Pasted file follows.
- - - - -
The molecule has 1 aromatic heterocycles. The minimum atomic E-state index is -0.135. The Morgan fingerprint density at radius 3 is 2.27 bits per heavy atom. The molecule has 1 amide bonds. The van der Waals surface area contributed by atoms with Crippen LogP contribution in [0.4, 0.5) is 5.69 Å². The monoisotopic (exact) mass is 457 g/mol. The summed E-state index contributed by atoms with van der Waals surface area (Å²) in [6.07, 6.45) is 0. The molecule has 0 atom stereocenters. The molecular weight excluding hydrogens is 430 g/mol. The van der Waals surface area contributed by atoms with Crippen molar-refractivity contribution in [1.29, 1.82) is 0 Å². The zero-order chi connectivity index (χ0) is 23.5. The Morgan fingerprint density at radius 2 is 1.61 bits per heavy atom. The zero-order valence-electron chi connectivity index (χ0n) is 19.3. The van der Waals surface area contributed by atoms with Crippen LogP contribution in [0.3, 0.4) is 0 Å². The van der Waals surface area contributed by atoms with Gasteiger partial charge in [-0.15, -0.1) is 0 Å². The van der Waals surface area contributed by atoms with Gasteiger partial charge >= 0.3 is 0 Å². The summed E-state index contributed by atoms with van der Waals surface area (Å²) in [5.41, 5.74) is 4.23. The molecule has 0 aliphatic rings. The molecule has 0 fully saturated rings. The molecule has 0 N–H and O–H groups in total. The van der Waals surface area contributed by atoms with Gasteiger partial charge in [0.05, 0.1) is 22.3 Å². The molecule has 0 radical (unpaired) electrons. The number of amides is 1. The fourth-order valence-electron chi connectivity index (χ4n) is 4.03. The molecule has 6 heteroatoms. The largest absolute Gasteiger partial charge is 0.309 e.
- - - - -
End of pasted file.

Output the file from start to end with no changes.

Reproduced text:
The molecule has 1 aromatic heterocycles. The minimum atomic E-state index is -0.135. The Morgan fingerprint density at radius 3 is 2.27 bits per heavy atom. The molecule has 1 amide bonds. The van der Waals surface area contributed by atoms with Crippen LogP contribution in [0.4, 0.5) is 5.69 Å². The monoisotopic (exact) mass is 457 g/mol. The summed E-state index contributed by atoms with van der Waals surface area (Å²) in [6.07, 6.45) is 0. The molecule has 0 atom stereocenters. The molecular weight excluding hydrogens is 430 g/mol. The van der Waals surface area contributed by atoms with Crippen molar-refractivity contribution in [1.29, 1.82) is 0 Å². The zero-order chi connectivity index (χ0) is 23.5. The Morgan fingerprint density at radius 2 is 1.61 bits per heavy atom. The zero-order valence-electron chi connectivity index (χ0n) is 19.3. The van der Waals surface area contributed by atoms with Crippen LogP contribution in [0.3, 0.4) is 0 Å². The van der Waals surface area contributed by atoms with Gasteiger partial charge in [-0.15, -0.1) is 0 Å². The van der Waals surface area contributed by atoms with Gasteiger partial charge >= 0.3 is 0 Å². The summed E-state index contributed by atoms with van der Waals surface area (Å²) in [5.41, 5.74) is 4.23. The molecule has 0 aliphatic rings. The molecule has 0 fully saturated rings. The molecule has 0 N–H and O–H groups in total. The van der Waals surface area contributed by atoms with Gasteiger partial charge in [0.05, 0.1) is 22.3 Å². The molecule has 0 radical (unpaired) electrons. The number of amides is 1. The fourth-order valence-electron chi connectivity index (χ4n) is 4.03. The molecule has 6 heteroatoms. The largest absolute Gasteiger partial charge is 0.309 e.